The policy requires each party to engage and pay for the services of an appraiser of its choice. The appraisers the parties select must necessarily inspect all the evidence of damage to the property available at the time of the appraisal and must form opinions regarding the extent of the total damage to the building. If prior appraisals that have come before the court are any indication of how the appraisal process works, it is likely that the appraisers will agree on much of the damage they inspect, and there will be few differences of opinion for the umpire to resolve. The professional appraisers who have testified in other Katrina cases, including O'Leary, have demonstrated a high degree of professionalism and expertise in making their evaluations. All certified real estate appraisers in Mississippi operate under a set of standards imposed by state law. Miss.Code Ann. §73-34-37 (1995). The appraisers in this case have been charged by the Court to determine the total damage caused by Hurricane Katrina, both from wind (a covered loss) and from storm surge flooding (an excluded loss). While O'Leary's employment as the plaintiffs' expert requires him to identify the covered loss, i.e. the wind damage to the building, he has no such responsibility in conducting the appraisal of the total storm damage. My review of the record indicates that O'Leary is already familiar with the storm damage to the insured property based on his prior inspections. Requiring the plaintiffs to hire a new appraiser would necessarily duplicate much of the work O'Leary has done, and it would also duplicate substantial expenses the plaintiffs have already incurred. Nationwide's challenge to O'Leary's participation in the appraisal is based upon O'Leary's having already formed opinions concerning the part of the damage done by wind. Nationwide has not demonstrated how this could affect the opinion O'Leary will form of the total damages from all causes (covered causes and excluded causes). Nor has Nationwide offered any justification for O'Leary's exclusion based upon his having a pecuniary interest in the outcome of the appraisal. Although experts in many fields are engaged to give testimony in litigated matters and experts who become witnesses go to great pains to appear impartial and objective, they are employed to highlight the aspects of the evidence favorable to the party who hires them and to explain how the established facts fit within their employer's theory of the case. Experts are expected to testify on behalf of their employer to establish the most favorable facts and theories the truth will allow. So are appraisers. As a practical matter, it is nearly impossible for any expert witness or appraiser engaged in a litigated matter to be completely unaffected by his having accepted employment by one side or the other. In Broadhead v. Bonita Lakes Mall, Ltd., 702 So.2d 92 (Miss.1997), the Court considered the competency of an appraiser who owned a partial interest in land near the parcel he had appraised. The Court stated: -2-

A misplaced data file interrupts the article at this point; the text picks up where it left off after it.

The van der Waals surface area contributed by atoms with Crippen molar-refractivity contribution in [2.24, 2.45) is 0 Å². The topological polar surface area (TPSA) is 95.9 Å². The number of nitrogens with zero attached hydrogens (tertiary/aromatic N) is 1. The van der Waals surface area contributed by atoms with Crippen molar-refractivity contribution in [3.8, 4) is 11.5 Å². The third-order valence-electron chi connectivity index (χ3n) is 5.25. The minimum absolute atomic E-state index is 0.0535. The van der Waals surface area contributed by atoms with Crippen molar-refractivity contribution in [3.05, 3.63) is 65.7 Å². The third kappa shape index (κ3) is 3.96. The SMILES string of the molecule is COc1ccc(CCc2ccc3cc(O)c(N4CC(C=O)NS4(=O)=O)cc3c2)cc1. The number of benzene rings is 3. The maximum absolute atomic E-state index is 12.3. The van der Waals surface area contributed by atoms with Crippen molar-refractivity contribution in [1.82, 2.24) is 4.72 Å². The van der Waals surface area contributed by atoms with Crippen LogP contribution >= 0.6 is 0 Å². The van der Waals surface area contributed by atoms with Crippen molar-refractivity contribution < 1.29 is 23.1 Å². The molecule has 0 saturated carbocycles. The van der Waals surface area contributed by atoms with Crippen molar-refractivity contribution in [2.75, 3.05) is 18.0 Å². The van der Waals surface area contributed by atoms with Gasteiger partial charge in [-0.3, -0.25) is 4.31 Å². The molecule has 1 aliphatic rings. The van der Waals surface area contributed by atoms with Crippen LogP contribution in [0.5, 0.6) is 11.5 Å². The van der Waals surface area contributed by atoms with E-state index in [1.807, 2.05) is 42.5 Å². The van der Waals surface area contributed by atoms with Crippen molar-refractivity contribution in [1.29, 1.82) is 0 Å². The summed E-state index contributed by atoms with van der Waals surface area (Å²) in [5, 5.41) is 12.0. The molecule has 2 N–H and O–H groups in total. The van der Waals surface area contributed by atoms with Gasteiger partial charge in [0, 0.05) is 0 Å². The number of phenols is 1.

The Hill Court defined the term "disinterested" as meaning "[n]ot concerned, in respect to possible gain or loss, in the result of the pending proceedings or transactions; impartial, not biased or prejudiced," and noted that "interested parties" were generally defined as "parties who have a pecuniary interest in the subject of the contest." Hill v. Thompson, 564 So.2d 1 at 12-13 (Miss.1989). There is no evidence in the record to support a finding that O'Leary has any pecuniary interest in the outcome of the appraisal. His having accepted employment as an expert prior to the appraisal, in and of itself, demonstrates no impartiality greater than that which necessarily flows from his having accepted employment by one of the parties to a litigated matter. O'Leary's prior employment as an expert on the issue of covered damages is insufficient, in my view, to prohibit the plaintiffs from selecting him as their representative in the appraisal of all storm damage to the covered property. Nationwide's motion to exclude O'Leary from participation in the appraisal will therefore be denied. An appropriate order will be entered. Finally, in order for the record to be complete, Plaintiffs will be given leave to file the affidavit of Lewis O'Leary. DECIDED this 11th day of December, 2009.
s/ L. T. Senter, Jr. L. T. SENTER, JR. SENIOR JUDGE